How many electoral votes did the GOP win in 2008? In 2004? In 2000? In 1996? Other than New Hampshire and half of Maine, the answer is probably "zero". And yet we won the White House in 2000 and 2004 without their help. It will be even easier in 2012.

How many times does the Democrat Party worry about offending the sensibilities of people in Texas or Utah or Alabama? I'm guessing they don't.

30 posted on 07/15/2011 8:54:14 AM PDT by OrangeHoof (Obama: The Dr. Kevorkian of the American economy.)
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To: OrangeHoof

I see you take half my statement and try to respond to that alone. I said the Northeast and the Coasts, but let me make it simpler for you, outside of the Bible Belt. The majority of Americans do indeed live outside of the Bible Belt and much of Perry’s shtick won’t fly with them.


31 posted on 07/15/2011 9:04:06 AM PDT by 9YearLurker
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To: 9YearLurker

you don’t understand the sensibilities of most people in the Northeast and the Coasts if you think Perry is going to fly with them.


Does the electoral votes in the ‘Northeast/Coasts’ go GOP in the general election? If so then you may have a point but if they go to the democrat then it doesn’t make a dime’s difference.


32 posted on 07/15/2011 9:10:34 AM PDT by deport
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To: 9YearLurker
Taking a practical look at this election it will come down to jobs first and foremost. The Kenyan, college professor with a chip on his shoulder who has lost millions of jobs vs. the ex-Airforce pilot Eagle Scout Bible thumper who has created jobs and has a plan to do so for the U.S.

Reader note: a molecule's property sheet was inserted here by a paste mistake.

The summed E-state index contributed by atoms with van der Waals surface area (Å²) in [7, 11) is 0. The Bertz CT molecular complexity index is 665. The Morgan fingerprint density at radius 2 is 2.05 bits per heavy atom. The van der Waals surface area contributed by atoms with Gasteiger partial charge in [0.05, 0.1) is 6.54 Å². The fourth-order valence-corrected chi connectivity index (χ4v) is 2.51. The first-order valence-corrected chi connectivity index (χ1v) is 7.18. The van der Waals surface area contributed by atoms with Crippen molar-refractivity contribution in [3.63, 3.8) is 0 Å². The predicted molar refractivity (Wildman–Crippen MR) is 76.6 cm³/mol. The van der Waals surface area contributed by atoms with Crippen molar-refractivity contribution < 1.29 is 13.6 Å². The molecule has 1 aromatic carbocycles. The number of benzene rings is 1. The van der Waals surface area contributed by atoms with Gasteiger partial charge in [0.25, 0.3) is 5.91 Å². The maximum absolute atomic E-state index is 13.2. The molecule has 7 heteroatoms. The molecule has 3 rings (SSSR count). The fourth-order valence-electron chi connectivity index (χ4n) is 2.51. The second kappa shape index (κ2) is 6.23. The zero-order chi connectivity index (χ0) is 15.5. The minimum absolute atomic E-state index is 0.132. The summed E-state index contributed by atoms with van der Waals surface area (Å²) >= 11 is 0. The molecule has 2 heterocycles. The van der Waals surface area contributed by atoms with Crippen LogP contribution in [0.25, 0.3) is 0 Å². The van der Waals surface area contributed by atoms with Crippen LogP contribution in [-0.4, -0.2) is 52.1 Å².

33 posted on 07/15/2011 10:26:40 AM PDT by normy (Don't take it personally, just take it seriously.)
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To: normy

I think you underestimate how many people are vested in that they voted for that nice black man—and don’t want to give up their big pile of open-minded, tolerance chips for some Southern white guy who talks about God and guns and so, they presume, is a bigot.


34 posted on 07/15/2011 10:37:31 AM PDT by 9YearLurker
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To: 9YearLurker

Anyone that stupid would consider all Republicans bigots, even Herman Cain. There’s no sense trying to appease them and, in the process, alienate the base. That’s seems to be exactly what Romney is doing now.


35 posted on 07/15/2011 12:55:02 PM PDT by OrangeHoof (Obama: The Dr. Kevorkian of the American economy.)
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To: OrangeHoof

You Texans (maybe within the Perry administration?) have your view and I have mine.

I give your guy at least a 30% chance to win the nomination.


36 posted on 07/15/2011 1:13:38 PM PDT by 9YearLurker
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To: 9YearLurker
I give your guy at least a 30% chance to win the nomination.

I'd say that's probably about right.

When asking about "electable", there's really TWO equations.

1) Who can win the nomination and 2) Who can beat Obama after they win the nomination.

On the first question, I'd rank them Palin, Perry, Romney. On the second question, I'd rank them Romney, Perry, Palin.

On the first part, I wouldn't currently put odds on anyone at 50% or even 40%. Clearly, Palin entering the race will change the equation a great deal. If Palin stays out but Perry goes in, that's one equation. If Perry stays out but Palin goes in, that's another. If neither go in, then it will probably come down to Romney vs. Bachmann.

37 posted on 07/15/2011 4:32:03 PM PDT by OrangeHoof (Obama: The Dr. Kevorkian of the American economy.)